INDIANAPOLIS — Rene Trevino’s baking fills people’s taste-buds with delight.
It’s been a staple in Broad Ripple since 2004, but for the first time, Rene said he’s dealing with a rotten situation.
A tree fell on top of his work van, parked near his business on Coil and Ferguson streets. He said it happened during the recent stormy weather.
“You know, that’s probably the worst thing that’s happened to me here,” Trevino said. “I really didn’t think much about it until I walked outside and saw how damaged my van was.”
He said a customer gave him the news while he was working. He ran outside to see the tree toppled over the car.
“(There was) so much weight on the back of it that the driver side wheel is off the ground,” Trevino said.
In the light of day, you can see the dented roof, shards of glass on the ground and the root of the problem.
“The main problem was that the trunk was rotten from the inside, and it toppled over,” Trevino said.
Rene said he has car insurance. Even though he can’t use the car for any deliveries right now, his priorities remain on people.
“Most importantly no one was hurt, and my van was just parked there,” he said.
People responded to the news on social media with hundreds of reactions.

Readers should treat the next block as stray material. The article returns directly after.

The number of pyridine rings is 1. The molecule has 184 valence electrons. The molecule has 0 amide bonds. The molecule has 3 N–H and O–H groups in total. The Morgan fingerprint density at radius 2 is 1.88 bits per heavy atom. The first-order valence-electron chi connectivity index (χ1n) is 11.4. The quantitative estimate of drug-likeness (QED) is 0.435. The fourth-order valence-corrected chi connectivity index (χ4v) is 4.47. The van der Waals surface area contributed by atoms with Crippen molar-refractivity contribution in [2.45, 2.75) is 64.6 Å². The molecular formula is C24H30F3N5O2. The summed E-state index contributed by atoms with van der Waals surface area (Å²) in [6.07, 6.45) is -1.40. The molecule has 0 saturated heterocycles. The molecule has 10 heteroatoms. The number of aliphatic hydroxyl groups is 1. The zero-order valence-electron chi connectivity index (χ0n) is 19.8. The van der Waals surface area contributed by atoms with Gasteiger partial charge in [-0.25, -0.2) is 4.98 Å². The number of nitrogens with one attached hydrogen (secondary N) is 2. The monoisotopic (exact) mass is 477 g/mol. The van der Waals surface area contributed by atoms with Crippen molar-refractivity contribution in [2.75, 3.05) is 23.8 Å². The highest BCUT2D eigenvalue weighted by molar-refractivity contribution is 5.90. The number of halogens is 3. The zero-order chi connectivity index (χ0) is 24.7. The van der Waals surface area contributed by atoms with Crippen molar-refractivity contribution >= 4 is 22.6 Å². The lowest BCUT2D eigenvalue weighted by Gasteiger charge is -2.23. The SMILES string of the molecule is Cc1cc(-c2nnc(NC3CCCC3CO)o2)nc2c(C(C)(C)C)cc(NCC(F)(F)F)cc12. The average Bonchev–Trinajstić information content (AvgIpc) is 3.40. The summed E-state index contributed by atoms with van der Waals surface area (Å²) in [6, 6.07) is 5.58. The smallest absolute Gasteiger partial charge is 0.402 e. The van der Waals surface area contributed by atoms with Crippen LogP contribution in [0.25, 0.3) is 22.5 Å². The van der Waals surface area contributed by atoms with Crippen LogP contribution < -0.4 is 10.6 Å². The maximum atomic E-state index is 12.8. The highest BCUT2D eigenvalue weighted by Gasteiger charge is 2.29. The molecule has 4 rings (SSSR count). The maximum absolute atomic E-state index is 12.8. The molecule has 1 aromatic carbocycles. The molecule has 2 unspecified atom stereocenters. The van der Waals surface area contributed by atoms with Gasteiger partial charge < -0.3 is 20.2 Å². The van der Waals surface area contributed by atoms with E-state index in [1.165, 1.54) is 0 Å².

“It’s really been nice, the outpouring of support and concern,” Trevino said.
He said he feels concerned for his neighbors in Broad Ripple.
“The city really should probably check it out because it is leaning the other direction towards the house. And it would be much more expensive to replace a house than my car or my van," Trevino said.
Now, Trevino said he hopes winter weather and rotten roots won’t get the best of his Broad Ripple community.
What to do if you have a tree problem
So, who is responsible for the trees on the shoulder lawn between the street and the sidewalk?
In Indianapolis, if your property borders public land, there may be some debate about who has responsibility of the tree.
That means if you have any doubts or concerns over the ownership of a tree, you should be handled with the city.
Generally, trees in public spaces like city streets, sidewalks, parks, pools, and some businesses are within a city’s “right-of-way.” That means they are responsible to maintain them.
You can call the Indianapolis Bureau of Environmental Services at 317-327-2236 to determine if the tree is in the city’s right-of-way.